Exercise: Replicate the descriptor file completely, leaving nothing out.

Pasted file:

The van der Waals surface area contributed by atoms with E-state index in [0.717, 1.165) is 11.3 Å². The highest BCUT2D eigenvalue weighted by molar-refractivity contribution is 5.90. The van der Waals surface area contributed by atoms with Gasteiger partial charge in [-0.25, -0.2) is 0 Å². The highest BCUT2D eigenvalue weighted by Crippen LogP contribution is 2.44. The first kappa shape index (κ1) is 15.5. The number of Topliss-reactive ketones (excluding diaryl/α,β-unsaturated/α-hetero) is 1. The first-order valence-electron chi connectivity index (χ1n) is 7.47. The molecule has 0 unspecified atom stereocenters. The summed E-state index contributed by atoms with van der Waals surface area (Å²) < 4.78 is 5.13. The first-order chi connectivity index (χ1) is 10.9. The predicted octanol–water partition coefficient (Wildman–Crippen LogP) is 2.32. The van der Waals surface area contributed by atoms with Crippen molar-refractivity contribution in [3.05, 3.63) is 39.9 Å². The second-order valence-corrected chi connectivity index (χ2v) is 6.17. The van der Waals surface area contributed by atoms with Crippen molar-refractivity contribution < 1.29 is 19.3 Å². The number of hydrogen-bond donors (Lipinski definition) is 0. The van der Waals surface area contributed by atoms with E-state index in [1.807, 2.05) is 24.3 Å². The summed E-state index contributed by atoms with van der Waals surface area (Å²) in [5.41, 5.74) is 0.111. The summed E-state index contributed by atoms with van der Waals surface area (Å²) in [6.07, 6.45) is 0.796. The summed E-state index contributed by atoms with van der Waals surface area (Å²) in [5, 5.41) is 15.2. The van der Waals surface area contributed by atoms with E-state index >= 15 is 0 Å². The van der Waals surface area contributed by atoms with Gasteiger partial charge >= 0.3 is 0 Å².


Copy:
The van der Waals surface area contributed by atoms with E-state index in [0.717, 1.165) is 11.3 Å². The highest BCUT2D eigenvalue weighted by molar-refractivity contribution is 5.90. The van der Waals surface area contributed by atoms with Gasteiger partial charge in [-0.25, -0.2) is 0 Å². The highest BCUT2D eigenvalue weighted by Crippen LogP contribution is 2.44. The first kappa shape index (κ1) is 15.5. The number of Topliss-reactive ketones (excluding diaryl/α,β-unsaturated/α-hetero) is 1. The first-order valence-electron chi connectivity index (χ1n) is 7.47. The molecule has 0 unspecified atom stereocenters. The summed E-state index contributed by atoms with van der Waals surface area (Å²) < 4.78 is 5.13. The first-order chi connectivity index (χ1) is 10.9. The predicted octanol–water partition coefficient (Wildman–Crippen LogP) is 2.32. The van der Waals surface area contributed by atoms with Crippen molar-refractivity contribution in [3.05, 3.63) is 39.9 Å². The second-order valence-corrected chi connectivity index (χ2v) is 6.17. The van der Waals surface area contributed by atoms with Crippen molar-refractivity contribution < 1.29 is 19.3 Å². The number of hydrogen-bond donors (Lipinski definition) is 0. The van der Waals surface area contributed by atoms with E-state index in [1.807, 2.05) is 24.3 Å². The summed E-state index contributed by atoms with van der Waals surface area (Å²) in [5.41, 5.74) is 0.111. The summed E-state index contributed by atoms with van der Waals surface area (Å²) in [6.07, 6.45) is 0.796. The summed E-state index contributed by atoms with van der Waals surface area (Å²) in [5, 5.41) is 15.2. The van der Waals surface area contributed by atoms with E-state index >= 15 is 0 Å². The van der Waals surface area contributed by atoms with Gasteiger partial charge >= 0.3 is 0 Å².